We concentrate on examining the role of markup dynamics in assessing the impact of fiscal policy shocks on the external sector, such as the real exchange rate and current accounts, among countries based on their level of development. Previous studies have suggested that markup variability can explain real exchange rate dynamics. Specifically, a rise in markup results in an appreciation of the real exchange rate, whereas a decrease in markup leads to a depreciation of the real exchange rate (Bouakez, 2005; Gust, Leduc, and Vigfusson, 2010; Ravn, Schmitt-Grohe, and Uribe, 2012). Our study explores whether markup dynamics can be a key determinant in how expansionary fiscal policy shocks affect real exchange rate dynamics. Our study suggests that if aggregate markups increase (decrease) in response to a government expenditure shock, the real exchange rate will appreciate (depreciate).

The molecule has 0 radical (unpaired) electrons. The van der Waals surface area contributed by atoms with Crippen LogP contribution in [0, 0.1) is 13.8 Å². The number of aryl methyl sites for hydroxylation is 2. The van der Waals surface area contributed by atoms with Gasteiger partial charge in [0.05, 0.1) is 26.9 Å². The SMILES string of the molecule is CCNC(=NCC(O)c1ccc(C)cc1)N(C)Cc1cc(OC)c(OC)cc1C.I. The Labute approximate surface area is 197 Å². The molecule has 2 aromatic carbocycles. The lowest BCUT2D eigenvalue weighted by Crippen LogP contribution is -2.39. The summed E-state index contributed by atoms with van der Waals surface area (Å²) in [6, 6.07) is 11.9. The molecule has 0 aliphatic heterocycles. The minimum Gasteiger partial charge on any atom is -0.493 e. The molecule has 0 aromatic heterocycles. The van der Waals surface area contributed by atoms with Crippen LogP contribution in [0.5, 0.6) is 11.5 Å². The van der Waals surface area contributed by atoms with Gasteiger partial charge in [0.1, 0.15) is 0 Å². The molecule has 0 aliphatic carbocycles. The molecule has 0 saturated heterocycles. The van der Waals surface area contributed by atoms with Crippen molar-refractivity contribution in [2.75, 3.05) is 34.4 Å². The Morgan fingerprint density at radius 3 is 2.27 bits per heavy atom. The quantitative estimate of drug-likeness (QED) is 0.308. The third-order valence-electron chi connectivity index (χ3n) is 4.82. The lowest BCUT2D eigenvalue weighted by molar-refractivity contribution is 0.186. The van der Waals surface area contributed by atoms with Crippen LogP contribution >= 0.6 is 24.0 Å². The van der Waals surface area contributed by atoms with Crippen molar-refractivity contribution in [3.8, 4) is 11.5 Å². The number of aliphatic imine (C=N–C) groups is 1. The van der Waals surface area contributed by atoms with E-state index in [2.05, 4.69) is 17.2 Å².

The response of markup dynamics to expansionary fiscal policy shocks differs among advanced economies and developing countries, primarily due to differences in institutional and firm entry conditions. Advanced economies typically provide a more favorable and conducive business environment with lower regulatory burdens and greater competition, leading to firm growth and market entry. Expansionary fiscal policy shocks in these economies tend to intensify competition and lead to a decline in markup. On the other hand, in developing countries, firms with market power may exploit increased demand during economic booms, resulting in an increase in markup due to a lack of competition. The relationship between fiscal policy shocks and markup dynamics depends on the underlying institutional and entry conditions in both economies. To substantiate the claim that favorable institutional and entry conditions foster a competitive business environment, we use data from the World Bank's Global Entrepreneurship and Development Index (GEDI). This index reflects how such favorable conditions enable new firms to enter the market and compete with existing firms, which tends to result in a decline in overall markup. In contrast, elevated entry barriers and unfavorable institutional conditions hinder new firms from entering the market, thereby allowing established firms to preserve or even augment their market power.